Riomaggiore had more steep hikes where we found ourselves reaching some stunning views of the sea. It also had a pretty cool beach point where you could lay on huge rocks and watch the waves crash. We got lunch in the town, shopped around the local boutiques and eventually, when the rain had started back up, made our way back to home base – Monterosso… Where we bar hopped, chatted with fellow travelers (one awesome couple who was visiting from Geneva – who we are planning on meeting up with once we’re there!), and had another incredible dinner at a place called Miky Cantina. We read some great reviews on the restaurant and it really was a spectacular meal. At Miky Cantina , we ordered what I believe to have been my husband’s dream appetizer – it was a mix of Anchovies presented in different ways. Grilled, fried, marinated, kabob’d, you name it and we got fresh anchovies cooked that way. It was fascinating to see and try them all! We also got a pretty incredible pesto lasagna, something I had never seen on a menu before. Very rich, but very good. It was the perfect end to a fun day!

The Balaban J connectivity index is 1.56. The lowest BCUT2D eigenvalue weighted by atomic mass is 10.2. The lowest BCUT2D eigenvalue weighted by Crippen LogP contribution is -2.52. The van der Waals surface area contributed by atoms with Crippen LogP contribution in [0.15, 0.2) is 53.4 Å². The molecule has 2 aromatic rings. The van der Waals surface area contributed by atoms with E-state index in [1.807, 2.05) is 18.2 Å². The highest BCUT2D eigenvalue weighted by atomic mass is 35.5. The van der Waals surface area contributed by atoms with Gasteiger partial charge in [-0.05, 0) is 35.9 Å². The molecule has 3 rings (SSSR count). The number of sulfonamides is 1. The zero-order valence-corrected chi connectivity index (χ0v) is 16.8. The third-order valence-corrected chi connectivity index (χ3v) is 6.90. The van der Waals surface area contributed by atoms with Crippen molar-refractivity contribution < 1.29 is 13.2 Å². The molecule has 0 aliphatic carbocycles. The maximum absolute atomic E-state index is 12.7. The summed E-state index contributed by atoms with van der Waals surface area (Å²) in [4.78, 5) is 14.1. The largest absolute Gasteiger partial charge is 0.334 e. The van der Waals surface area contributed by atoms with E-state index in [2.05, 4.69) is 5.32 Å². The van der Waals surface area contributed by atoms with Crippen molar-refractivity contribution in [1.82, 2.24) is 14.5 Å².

Tuesday morning we boarded the fast train to Milan, where we transferred onto a slower train to take us to Como. From Como, we’ll run across town to catch a ferry to Bellagio – where we would spend the next couple days!

Stay tuned for tales of Lake Como/Bellagio! Until then, arrivederci!


Frolicking Through Florence

In Florence, I ate lots of meats. Not because I ordered them necessarily, but because they served them at every meal. Prosciutto, bresaola, capicola… My husband was in heaven. I was just trying to fit in. All meats aside, Florence was a remarkable city. My grandfather used to say I was a sight for sore eyes, Florence was that to me. The notable city held such beauty in every aspect – it’s architecture, art, and even it’s people. Everyone was so pleasant and now I understand why – because they live in the amazing city of Florence!